Many patients with eczema also have a high-risk of skin allergies so any irritating substances should be avoided. Gentle soaps should be used and abrasive clothing such as wool which may irritate the skin should be avoided. Additionally, occupations with a high risk of allergy exposure should be avoided including those who work as professional cleaners, hairdressers, food preparers, or those that immerse their hands in water for more than two hours per shift.10,11 Reduction of the amount of skin bacteria with so called “swimming pool baths” because they contain a dilute bleach solution which safely reduces bacteria (usually combining ½ a cup of bleach in a full bathtub) has also been shown to improve eczema.12
Many prescription treatments may be effective for eczema including topical steroids, prescription light treatments, or even oral medications that control the overactive immune system such as methotrexate. Anti-inflammatory treatments that are not topical steroids have also been developed such as tacrolimus ointment and are useful for the face and body folds.
Additional treatments are needed if it becomes difficult or unrealistic to apply ointments or if topical steroids are no longer working. Frequent use of oral steroids, although they work quite well, are strongly discouraged as they increase the risk of diabetes, cataracts, thinning of the bones, and obesity. Also, once the course of steroids is complete, the skin problem can recur. More recently, targeted immune-modulating injectable treatments have been developed which fight eczema by blocking the signals which start the rash in the first place called dupilumab.
- Asher MI, Montefort S, Bjorksten B, et al. Worldwide time trends in the prevalence of symptoms of asthma, allergic rhinoconjunctivitis, and eczema in childhood: ISAAC Phases One and Three repeat multicountry crosssectional surveys. Lancet. 2006;368:733–43.
- Natsume O, Ohya Y. Recent advancement to prevent the development of allergy and allergic diseases and therapeutic strategy in the perspective of barrier dysfunction. Allergol Int. 2017 Dec 7.
- Senra MS, Wollenberg A. Psychodermatological aspects of atopic dermatitis. Br J Dermatol. 2014 Jul;170 Suppl 1:38-43.
- Barnes KC. An update on the genetics of atopic dermatitis: scratching the surface in 2009. J Allergy Clin Immunol. 2010;125:16–29.e1–11; quiz 30–1.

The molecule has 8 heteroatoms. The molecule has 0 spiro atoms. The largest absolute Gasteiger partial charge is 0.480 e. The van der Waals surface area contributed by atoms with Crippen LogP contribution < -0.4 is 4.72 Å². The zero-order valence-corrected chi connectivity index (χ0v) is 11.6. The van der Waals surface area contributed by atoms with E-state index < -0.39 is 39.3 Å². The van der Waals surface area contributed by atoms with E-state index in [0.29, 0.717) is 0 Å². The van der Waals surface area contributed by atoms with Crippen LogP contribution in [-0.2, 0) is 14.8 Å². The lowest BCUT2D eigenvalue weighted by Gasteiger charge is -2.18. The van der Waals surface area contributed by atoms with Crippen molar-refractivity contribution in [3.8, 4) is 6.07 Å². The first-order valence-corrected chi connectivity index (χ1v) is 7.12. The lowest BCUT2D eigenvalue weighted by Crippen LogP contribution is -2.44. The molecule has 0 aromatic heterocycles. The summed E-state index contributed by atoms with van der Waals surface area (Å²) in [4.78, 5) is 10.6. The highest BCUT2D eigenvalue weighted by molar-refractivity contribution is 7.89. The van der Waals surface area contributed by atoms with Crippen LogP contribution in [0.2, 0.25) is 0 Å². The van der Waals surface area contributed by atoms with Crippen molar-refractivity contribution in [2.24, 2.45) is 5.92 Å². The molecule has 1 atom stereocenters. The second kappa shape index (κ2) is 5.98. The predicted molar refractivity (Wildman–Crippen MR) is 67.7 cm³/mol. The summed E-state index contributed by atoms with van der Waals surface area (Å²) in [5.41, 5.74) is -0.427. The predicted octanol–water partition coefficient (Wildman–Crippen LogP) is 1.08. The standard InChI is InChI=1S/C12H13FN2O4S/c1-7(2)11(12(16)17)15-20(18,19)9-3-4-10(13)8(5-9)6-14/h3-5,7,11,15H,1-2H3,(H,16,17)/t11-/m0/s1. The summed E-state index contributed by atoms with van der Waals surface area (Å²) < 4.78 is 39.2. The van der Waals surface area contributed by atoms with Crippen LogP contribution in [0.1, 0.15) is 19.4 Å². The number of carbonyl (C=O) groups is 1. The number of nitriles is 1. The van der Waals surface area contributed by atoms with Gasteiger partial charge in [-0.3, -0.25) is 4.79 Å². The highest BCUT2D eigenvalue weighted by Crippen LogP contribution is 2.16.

- de Wit J, Totté JEE, van Buchem FJM, Pasmans SGMA. The prevalence of antibody responses against Staphylococcus aureus antigens in patients with atopic dermatitis: a systematic review and meta-analysis. Br J Dermatol. 2017 Dec 16.
- Mittermann I, Aichberger KJ, Bunder R, et al. Autoimmunity and atopic dermatitis. Curr Opin Allergy Clin Immunol. 2004;4:367–71.
- Simpson EL, Chalmers JR, Hanifin JM, Thomas KS, Cork MJ, McLean WH, Brown SJ, Chen Z, Chen Y, Williams HC. Emollient enhancement of the skin barrier from birth offers effective atopic dermatitis prevention. J Allergy Clin Immunol. 2014. Oct;134(4):818-23.
- Greer FR, Sicherer SH, Burks AW, et al. American Academy of Pediatrics Committee on Nutrition, American Academy of Pediatrics Section on Allergy and Immunology. Effects of early nutritional interventions on the development of atopic disease in infants and children: the role of maternal dietary restriction, breastfeeding, timing of introduction of complementary foods, and hydrolyzed formulas. Pediatrics. 2008;121;183–91.
- Lee J, Seto D, Bielory L. Meta-analysis of clinical trials of probiotics for prevention and treatment of pediatric atopic dermatitis. J Allergy Clin Immunol. 2008;121:116–21.
- Ruff SMD, Engebretsen KA, Zachariae C, Johansen JD, Silverberg JI, Egeberg A, Thyssen JP. The association between atopic dermatitis and hand eczema: a systematic review and meta-analysis. Br J Dermatol. 2017 Nov 24.
- Behroozy A, Keegel TG. Wet-work Exposure: A Main Risk Factor for Occupational Hand Dermatitis. Saf Health Work. 2014 Dec;5(4):175-80.
- Huang JT, Abrams M, Tlougan B, et al. Treatment of Staphylococcus aureus colonization in atopic dermatitis decreases disease severity. Pediatrics. 2009;123: e808–14.